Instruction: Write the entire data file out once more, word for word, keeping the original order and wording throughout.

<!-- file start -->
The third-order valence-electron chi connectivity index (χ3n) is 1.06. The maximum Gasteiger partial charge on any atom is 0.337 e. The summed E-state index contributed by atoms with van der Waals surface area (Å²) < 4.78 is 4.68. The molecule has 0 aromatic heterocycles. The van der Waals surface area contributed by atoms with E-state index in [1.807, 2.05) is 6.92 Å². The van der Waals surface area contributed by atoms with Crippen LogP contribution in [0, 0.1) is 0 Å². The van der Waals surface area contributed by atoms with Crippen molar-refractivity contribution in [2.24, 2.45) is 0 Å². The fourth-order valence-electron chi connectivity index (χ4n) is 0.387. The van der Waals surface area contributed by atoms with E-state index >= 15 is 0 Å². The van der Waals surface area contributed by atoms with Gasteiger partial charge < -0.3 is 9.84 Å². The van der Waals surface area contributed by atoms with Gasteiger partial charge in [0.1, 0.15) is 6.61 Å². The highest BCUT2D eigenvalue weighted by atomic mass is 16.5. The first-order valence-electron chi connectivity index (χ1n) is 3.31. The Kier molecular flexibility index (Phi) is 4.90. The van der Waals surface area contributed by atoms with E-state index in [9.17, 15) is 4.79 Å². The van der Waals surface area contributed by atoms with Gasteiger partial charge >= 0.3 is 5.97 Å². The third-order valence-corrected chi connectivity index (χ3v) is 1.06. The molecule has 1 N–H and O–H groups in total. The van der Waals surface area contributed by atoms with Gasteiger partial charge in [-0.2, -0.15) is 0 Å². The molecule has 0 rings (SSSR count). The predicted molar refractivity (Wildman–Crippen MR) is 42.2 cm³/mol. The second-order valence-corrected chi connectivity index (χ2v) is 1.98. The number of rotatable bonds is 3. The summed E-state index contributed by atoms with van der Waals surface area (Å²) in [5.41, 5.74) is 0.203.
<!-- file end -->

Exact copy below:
The third-order valence-electron chi connectivity index (χ3n) is 1.06. The maximum Gasteiger partial charge on any atom is 0.337 e. The summed E-state index contributed by atoms with van der Waals surface area (Å²) < 4.78 is 4.68. The molecule has 0 aromatic heterocycles. The van der Waals surface area contributed by atoms with E-state index in [1.807, 2.05) is 6.92 Å². The van der Waals surface area contributed by atoms with Crippen LogP contribution in [0, 0.1) is 0 Å². The van der Waals surface area contributed by atoms with Crippen molar-refractivity contribution in [2.24, 2.45) is 0 Å². The fourth-order valence-electron chi connectivity index (χ4n) is 0.387. The van der Waals surface area contributed by atoms with E-state index >= 15 is 0 Å². The van der Waals surface area contributed by atoms with Gasteiger partial charge < -0.3 is 9.84 Å². The van der Waals surface area contributed by atoms with Gasteiger partial charge in [0.1, 0.15) is 6.61 Å². The highest BCUT2D eigenvalue weighted by atomic mass is 16.5. The first-order valence-electron chi connectivity index (χ1n) is 3.31. The Kier molecular flexibility index (Phi) is 4.90. The van der Waals surface area contributed by atoms with E-state index in [9.17, 15) is 4.79 Å². The van der Waals surface area contributed by atoms with Gasteiger partial charge >= 0.3 is 5.97 Å². The third-order valence-corrected chi connectivity index (χ3v) is 1.06. The molecule has 1 N–H and O–H groups in total. The van der Waals surface area contributed by atoms with Gasteiger partial charge in [-0.2, -0.15) is 0 Å². The molecule has 0 rings (SSSR count). The predicted molar refractivity (Wildman–Crippen MR) is 42.2 cm³/mol. The second-order valence-corrected chi connectivity index (χ2v) is 1.98. The number of rotatable bonds is 3. The summed E-state index contributed by atoms with van der Waals surface area (Å²) in [5.41, 5.74) is 0.203.